“Innovation is a miracle when a special person raises their hands to God, the Red Sea is parted or the iPhone is born” said Dr. Jeanne Liedtka , author of “Designing for Growth” and strategy professor at the Darden School of Business, presumably in reference to Moses.
VUCA Environment is where we live in, is the term, I am sure we all have heard from our respective business leaders. To sustain or even increase the growth of any organization in such an environment, we must have a strong idea engine, isn’t it?
“Of course, there are creative geniuses, no one would want to deny that truly extraordinary minds, like Steve Jobs, exist. But genius is not the only way to produce ideas.” Liedtka says.
If we look at the top 5 strategies or goals of any organization, one of them would definitely be around Digital Transformation and one of the sub-strategies is undoubtedly UX. Having said that one might argue what is the connection between UX & Innovation. Today, there is a lot of focus on innovation lab, hackathons, idea generation workshops and many such things.
Well, this is one of the best ways to accelerate the innovation. Is there any other way? Or we still believe in the Moses Myth, rather than waiting for Moses to show up or finding some extraordinary minds, like Steve Jobs, can we figure out a reliable way to manufacture our own miracles?
Liedtka in her book has offered a reliable yet simple way to reach the goal of innovation through a systematic series of questions. Before we look at the first question let’s look at some of my favorite quotes
“Solving problems means listening.” – Richard Branson
“If you are unable to understand the cause of a problem, it is impossible to solve it.” – Naoto Kan
“For good ideas and true innovation, you need human interaction, conflict, argument, debate.” Margaret Heffernan
“You can increase your problem-solving skills by honing your question-asking ability.” – Michael J. Gelb
“Not everything that is faced can be changed. But nothing can be changed until it is faced.” – James Baldwin
“Running away from a problem only increases the distance from the solution.” – Anonymous
All of the above quotes are trying to answer the question “WHAT IS?”. It explores current reality. All successful innovation begins with an accurate assessment of what is going on today. This is possible only when we get out of our comfort zones, confront the problem, identify where it exists and whom the solution benefits. Quite often than not, we immediately want to spring to a solution with the knowledge that we have at hand. We are reluctant to spend enough time in understanding the ground realities, empathizing with the people for whom the solution is being built.
Time invested in answering “WHAT IS?” going to pay off in every single step that we would take until the solution is delivered. It is going to broaden our knowledge of the problem. There could be scenarios/questions that are not articulated enough, as neither end user has thought of it as necessary to provide nor the observer to have grasped. There are many techniques that are going to help us. One such technique is “ethnographic research“.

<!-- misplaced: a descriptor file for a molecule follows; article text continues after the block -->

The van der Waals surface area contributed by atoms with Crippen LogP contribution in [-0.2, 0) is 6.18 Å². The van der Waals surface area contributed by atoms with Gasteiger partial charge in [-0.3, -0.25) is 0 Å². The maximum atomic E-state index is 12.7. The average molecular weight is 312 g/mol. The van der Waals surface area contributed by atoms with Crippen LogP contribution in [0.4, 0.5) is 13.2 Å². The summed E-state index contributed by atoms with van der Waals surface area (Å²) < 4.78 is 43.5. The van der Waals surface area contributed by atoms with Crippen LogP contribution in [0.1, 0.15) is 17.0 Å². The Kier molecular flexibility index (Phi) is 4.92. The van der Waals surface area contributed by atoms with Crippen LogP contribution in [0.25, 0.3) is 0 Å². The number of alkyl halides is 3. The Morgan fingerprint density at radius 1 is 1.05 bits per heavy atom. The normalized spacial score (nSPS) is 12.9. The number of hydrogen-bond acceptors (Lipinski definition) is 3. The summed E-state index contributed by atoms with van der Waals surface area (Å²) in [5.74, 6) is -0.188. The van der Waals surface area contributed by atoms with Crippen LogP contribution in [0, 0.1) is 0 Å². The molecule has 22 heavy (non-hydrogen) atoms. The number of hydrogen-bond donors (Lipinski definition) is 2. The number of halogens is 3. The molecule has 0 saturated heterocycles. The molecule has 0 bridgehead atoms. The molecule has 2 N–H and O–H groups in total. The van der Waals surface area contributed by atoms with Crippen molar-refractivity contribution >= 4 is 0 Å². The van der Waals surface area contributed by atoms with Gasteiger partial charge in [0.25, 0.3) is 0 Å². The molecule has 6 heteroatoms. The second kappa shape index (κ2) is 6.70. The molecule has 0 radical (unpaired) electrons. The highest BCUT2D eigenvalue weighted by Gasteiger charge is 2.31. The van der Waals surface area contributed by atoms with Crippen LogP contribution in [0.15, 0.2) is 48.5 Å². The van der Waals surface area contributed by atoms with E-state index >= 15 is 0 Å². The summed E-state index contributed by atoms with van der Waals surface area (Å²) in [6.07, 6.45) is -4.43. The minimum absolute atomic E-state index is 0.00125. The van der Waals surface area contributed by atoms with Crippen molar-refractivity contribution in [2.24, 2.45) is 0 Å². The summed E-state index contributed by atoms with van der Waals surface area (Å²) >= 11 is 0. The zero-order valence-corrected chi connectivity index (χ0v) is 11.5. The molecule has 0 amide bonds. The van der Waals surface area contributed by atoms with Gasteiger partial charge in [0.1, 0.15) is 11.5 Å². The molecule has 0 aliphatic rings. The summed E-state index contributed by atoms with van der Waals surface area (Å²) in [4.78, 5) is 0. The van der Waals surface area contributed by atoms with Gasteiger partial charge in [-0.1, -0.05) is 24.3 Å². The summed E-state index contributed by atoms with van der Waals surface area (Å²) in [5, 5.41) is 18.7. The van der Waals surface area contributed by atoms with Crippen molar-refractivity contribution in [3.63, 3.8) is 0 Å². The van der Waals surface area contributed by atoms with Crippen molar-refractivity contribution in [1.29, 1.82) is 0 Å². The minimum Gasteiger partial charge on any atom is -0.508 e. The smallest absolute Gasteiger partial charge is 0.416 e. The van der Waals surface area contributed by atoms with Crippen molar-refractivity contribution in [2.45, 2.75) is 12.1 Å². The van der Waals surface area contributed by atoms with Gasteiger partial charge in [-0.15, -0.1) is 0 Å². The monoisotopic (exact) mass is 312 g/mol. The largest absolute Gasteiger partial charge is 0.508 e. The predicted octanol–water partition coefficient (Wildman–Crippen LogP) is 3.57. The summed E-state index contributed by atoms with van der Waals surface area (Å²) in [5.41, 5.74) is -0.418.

“WHAT IS saves us from having to rely entirely on our own imagination as we move into idea development and it gives us solid and ideally deep insight into what our stakeholders truly want and need. Which reduces the risk of failure with a new idea.” Liedtka says.
Having the insights of the true wants, we would now be in a much better position to pour ideas using the next logical question “WHAT IF?” and explore possible solutions. This is a place of brainstorming, a place of ideas generation, a place of all possible alternatives.
With the whole set of ideas in hand, how then can one be assured of the best? We can’t build every alternative that has been identified. We are now interested in systematically evaluating each of these ideas against its value to end user. In fact, we are looking for an idea that hits ‘the’ sweet spot, with our next logical question “WHAT WOWS?”
The ideas that pass through the “WHAT WOWS?”, are the candidates for evaluating with the end users. This is a phase of wire-framing, low-fidelity prototypes, or something that the end users can interact with.
Finally, we are ready to ask the last question “WHAT WORKS?”. Use numerous techniques to test the solutions that we created using WHAT WOWS. This is a phase of interaction, the phase of feedback, and most importantly an iterative one.
“As we move through what works. It’s important to keep in mind some of the principles behind this learning in the action stage. Work in fast feedback cycles. Minimize the cost of conducting experiments. Fail early to succeed sooner and test for key trade-offs and assumptions early on.” Liedtka says.
Long story short, do you still believe in the Moses Myth? Is Innovation miracle? That reminds me of another great quote
“Inside of every problem lies an opportunity.” – Robert Kiposaki
So grab the problem you have, ask these four questions, find the opportunity within and innovate.